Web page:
Winners: 2011 NASCAR Champions

NASCAR Camping World Truck Series: Austin Dillon
NASCAR Nationwide Series: Ricky Stenhouse Jr.
NASCAR Sprint Cup Series: Tony Stewart

Wednesday, June 10, 2009

ESPN The Mag: Mayfield tested positive for Meth

Ryan McGee, a motorsports writer for ESPN The Magazine, reported on Tuesday that two independent sources claimed that Sprint Cup Series driver/owner Jeremy Mayfield tested positive for methamphetamines at Richmond International Raceway last month in the drug test that led to his indefinite suspension from NASCAR.

Mayfield has asserted his innocence from day one, rounding up a team of lawyers to sue NASCAR. The sanctioning body has since countersued, and the two are expected to face a lengthy battle in court over the coming months. Mayfield, who this year started up his own team and was the sport's feel-good story when he made the field for the Daytona 500, claimed he took nothing more than a prescribed ADHD medication (Adderall XR) and a double dose of the over-the-counter medication Claritin D.

(In the interest of full disclosure, Claritin D is a NASCAR sponsor, featured prominently on Carl Edwards' No. 99 Ford Fusion and in commercials during race telecasts.)

According to the report, the test did find Adderall XR and Claritin D in his system, but it also found a third substance, the name of which had been redacted from court documents. But according to the anonymous sources, that substance was methamphetamine, or meth for short.

Adderall XR is an amphetamine, designed to help with focus and concentration, and has been said to cause positive tests for meth if the dosage was strong enough (or the drug test wasn't terribly advanced). But considering the lab NASCAR uses to conduct the tests is one of the world's foremost testing labs (AEGIS Sciences) -- and the same lab that conducts drug tests for almost all professional sports leagues, the Olympics and 85 NCAA-sanctioned universities -- chances are they can spot the difference between amphetamines and methamphetamines.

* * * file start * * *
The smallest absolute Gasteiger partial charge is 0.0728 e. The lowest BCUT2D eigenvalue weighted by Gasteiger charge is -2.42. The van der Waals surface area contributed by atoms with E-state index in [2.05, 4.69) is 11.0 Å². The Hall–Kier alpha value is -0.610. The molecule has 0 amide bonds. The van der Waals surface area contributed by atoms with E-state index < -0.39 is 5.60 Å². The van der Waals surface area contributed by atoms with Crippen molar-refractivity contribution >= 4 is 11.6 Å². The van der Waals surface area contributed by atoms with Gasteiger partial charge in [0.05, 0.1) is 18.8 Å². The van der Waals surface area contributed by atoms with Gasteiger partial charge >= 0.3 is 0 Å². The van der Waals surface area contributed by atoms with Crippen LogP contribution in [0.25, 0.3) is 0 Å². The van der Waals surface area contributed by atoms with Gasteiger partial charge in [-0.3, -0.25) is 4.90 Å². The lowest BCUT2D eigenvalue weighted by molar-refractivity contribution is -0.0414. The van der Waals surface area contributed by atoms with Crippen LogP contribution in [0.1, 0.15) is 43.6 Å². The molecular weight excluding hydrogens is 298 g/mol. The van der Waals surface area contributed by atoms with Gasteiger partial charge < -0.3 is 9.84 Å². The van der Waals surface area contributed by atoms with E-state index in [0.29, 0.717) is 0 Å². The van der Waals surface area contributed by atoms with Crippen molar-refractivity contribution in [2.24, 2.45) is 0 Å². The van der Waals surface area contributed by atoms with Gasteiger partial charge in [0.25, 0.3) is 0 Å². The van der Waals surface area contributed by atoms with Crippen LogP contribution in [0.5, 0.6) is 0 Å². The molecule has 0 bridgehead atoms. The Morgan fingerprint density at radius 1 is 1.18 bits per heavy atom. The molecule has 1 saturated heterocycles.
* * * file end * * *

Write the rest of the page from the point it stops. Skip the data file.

If true, this backs up NASCAR lawyer Paul Hendrick's assertion that Mayfield tested positive for a "dangerous, illegal banned substance." Neither NASCAR nor Mayfield could respond to Tuesday's report, due to a gag order placed by the court in lieu of the next court date (which has yet to be determined).

If this report is true, and at this point I don't really have any reason to believe it isn't, this effectively ends Mayfield's career -- as it should. Auto racing is no place for recreational or performance-enhancing drugs; the whole reason NASCAR changed its drug-testing policy last summer was because of Aaron Fike's 2007 admission that he once drove in a Camping World Truck Series race while high on heroin.

And really, is being hopped up on meth any worse?

Driving a car at speeds approaching 200 mph inches from your nearest competitors is hard enough for someone who is of sound mind and body; throw drugs into the mix, and the danger is raised exponentially. When Martin Truex Jr. passed on taking painkillers when he passed a kidney stone the night before this year's Atlanta race, it was for that very reason; he didn't want the medication to impair him inside the car and possibly endanger his fellow competitors.

A certain amount of trust is needed in this sport; when you dive into a corner at 185 mph inches from the other guy, you have to trust that he knows you're there and won't do anything to needlessly endanger you. If Mayfield was using meth, and it was still in his system when he was in the car, that trust has been violated.

What if Mayfield had hurt or killed someone? What if his drug use contributed to an accident that left another driver or fans injured ... or worse? It might not seem all that likely, but auto racing is unpredictable that way. Who could've foreseen Edwards flying into the catchfence at Talladega a couple months back? Who could've imagined that February 2001 crash at Daytona killing Dale Earnhardt?

You just never know.

If Mayfield was indeed taking meth (and given his track record, I see no reason to believe him), he doesn't deserve to be reinstated. Ever. Drugs and NASCAR don't mix, and they never will. Besides, if Mayfield was indeed being prescribed Adderall, why didn't he tell NASCAR beforehand? Why wait until it was his turn to be tested? That seems like something I'd be telling NASCAR before the season even started, with documentation and everything.

Mayfield needs help more than anything else, and I hope he gets it, but if I were in charge of NASCAR, I would never let him back behind the wheel. With all of NASCAR's safety advances over the past eight years, letting Mayfield back, even after a stint in rehab, would fly in the face of all those advancements.

Now, with all that said ... I don't know about you, but I can't wait until this weekend, where we can actually get to racing again.

2 comments:

Darin said...

You guys SUCK!!!! BAD journalism at its finest. Report on something about an individual that can't defend himself because of a gag order. The biggest problem with society today is bad journalism. Nobody reports facts anymore. Also, I am tired of "unnamed source"...LOL... what a joke.

Jeff Cunningham said...

For the record, I'm not a journalist; I merely keep this blog in my own spare time because of my love and passion for NASCAR. This blog is nothing more than NASCAR opinions, based on what I see on the track and in the news throughout the week.